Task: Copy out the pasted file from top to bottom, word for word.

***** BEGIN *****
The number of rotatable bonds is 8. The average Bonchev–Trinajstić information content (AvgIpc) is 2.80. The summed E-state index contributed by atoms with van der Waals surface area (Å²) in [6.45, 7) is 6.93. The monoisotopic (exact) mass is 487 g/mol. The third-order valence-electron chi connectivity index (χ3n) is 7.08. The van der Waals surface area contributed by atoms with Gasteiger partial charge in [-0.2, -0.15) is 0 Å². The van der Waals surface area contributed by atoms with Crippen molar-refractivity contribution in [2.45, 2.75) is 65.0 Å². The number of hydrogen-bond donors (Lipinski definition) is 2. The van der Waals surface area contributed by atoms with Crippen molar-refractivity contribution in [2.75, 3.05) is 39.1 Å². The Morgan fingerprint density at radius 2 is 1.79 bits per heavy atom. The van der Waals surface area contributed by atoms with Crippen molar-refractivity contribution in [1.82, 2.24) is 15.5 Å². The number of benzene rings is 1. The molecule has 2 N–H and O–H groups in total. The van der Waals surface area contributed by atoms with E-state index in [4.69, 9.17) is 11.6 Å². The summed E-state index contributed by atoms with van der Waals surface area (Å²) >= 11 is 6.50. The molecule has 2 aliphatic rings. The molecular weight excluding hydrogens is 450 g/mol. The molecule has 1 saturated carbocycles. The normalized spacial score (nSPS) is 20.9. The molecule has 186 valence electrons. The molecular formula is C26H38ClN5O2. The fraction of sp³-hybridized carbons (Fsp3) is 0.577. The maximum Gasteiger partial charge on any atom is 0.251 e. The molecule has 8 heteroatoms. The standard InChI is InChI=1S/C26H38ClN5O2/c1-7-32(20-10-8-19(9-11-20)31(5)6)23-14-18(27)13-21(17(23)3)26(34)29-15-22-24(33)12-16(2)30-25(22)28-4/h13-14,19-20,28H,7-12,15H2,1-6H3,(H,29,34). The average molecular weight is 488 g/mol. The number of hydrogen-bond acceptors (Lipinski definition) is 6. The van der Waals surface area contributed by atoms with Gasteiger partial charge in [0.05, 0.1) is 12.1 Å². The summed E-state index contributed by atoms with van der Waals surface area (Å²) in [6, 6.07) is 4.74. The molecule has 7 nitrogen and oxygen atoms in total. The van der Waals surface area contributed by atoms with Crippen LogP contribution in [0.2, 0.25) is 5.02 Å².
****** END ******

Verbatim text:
The number of rotatable bonds is 8. The average Bonchev–Trinajstić information content (AvgIpc) is 2.80. The summed E-state index contributed by atoms with van der Waals surface area (Å²) in [6.45, 7) is 6.93. The monoisotopic (exact) mass is 487 g/mol. The third-order valence-electron chi connectivity index (χ3n) is 7.08. The van der Waals surface area contributed by atoms with Gasteiger partial charge in [-0.2, -0.15) is 0 Å². The van der Waals surface area contributed by atoms with Crippen molar-refractivity contribution in [2.45, 2.75) is 65.0 Å². The number of hydrogen-bond donors (Lipinski definition) is 2. The van der Waals surface area contributed by atoms with Crippen molar-refractivity contribution in [2.75, 3.05) is 39.1 Å². The Morgan fingerprint density at radius 2 is 1.79 bits per heavy atom. The van der Waals surface area contributed by atoms with Crippen molar-refractivity contribution in [1.82, 2.24) is 15.5 Å². The number of benzene rings is 1. The molecule has 2 N–H and O–H groups in total. The van der Waals surface area contributed by atoms with E-state index in [4.69, 9.17) is 11.6 Å². The summed E-state index contributed by atoms with van der Waals surface area (Å²) >= 11 is 6.50. The molecule has 2 aliphatic rings. The molecular weight excluding hydrogens is 450 g/mol. The molecule has 1 saturated carbocycles. The normalized spacial score (nSPS) is 20.9. The molecule has 186 valence electrons. The molecular formula is C26H38ClN5O2. The fraction of sp³-hybridized carbons (Fsp3) is 0.577. The maximum Gasteiger partial charge on any atom is 0.251 e. The molecule has 8 heteroatoms. The standard InChI is InChI=1S/C26H38ClN5O2/c1-7-32(20-10-8-19(9-11-20)31(5)6)23-14-18(27)13-21(17(23)3)26(34)29-15-22-24(33)12-16(2)30-25(22)28-4/h13-14,19-20,28H,7-12,15H2,1-6H3,(H,29,34). The average molecular weight is 488 g/mol. The number of hydrogen-bond acceptors (Lipinski definition) is 6. The van der Waals surface area contributed by atoms with Gasteiger partial charge in [0.05, 0.1) is 12.1 Å². The summed E-state index contributed by atoms with van der Waals surface area (Å²) in [6, 6.07) is 4.74. The molecule has 7 nitrogen and oxygen atoms in total. The van der Waals surface area contributed by atoms with Crippen LogP contribution in [0.2, 0.25) is 5.02 Å².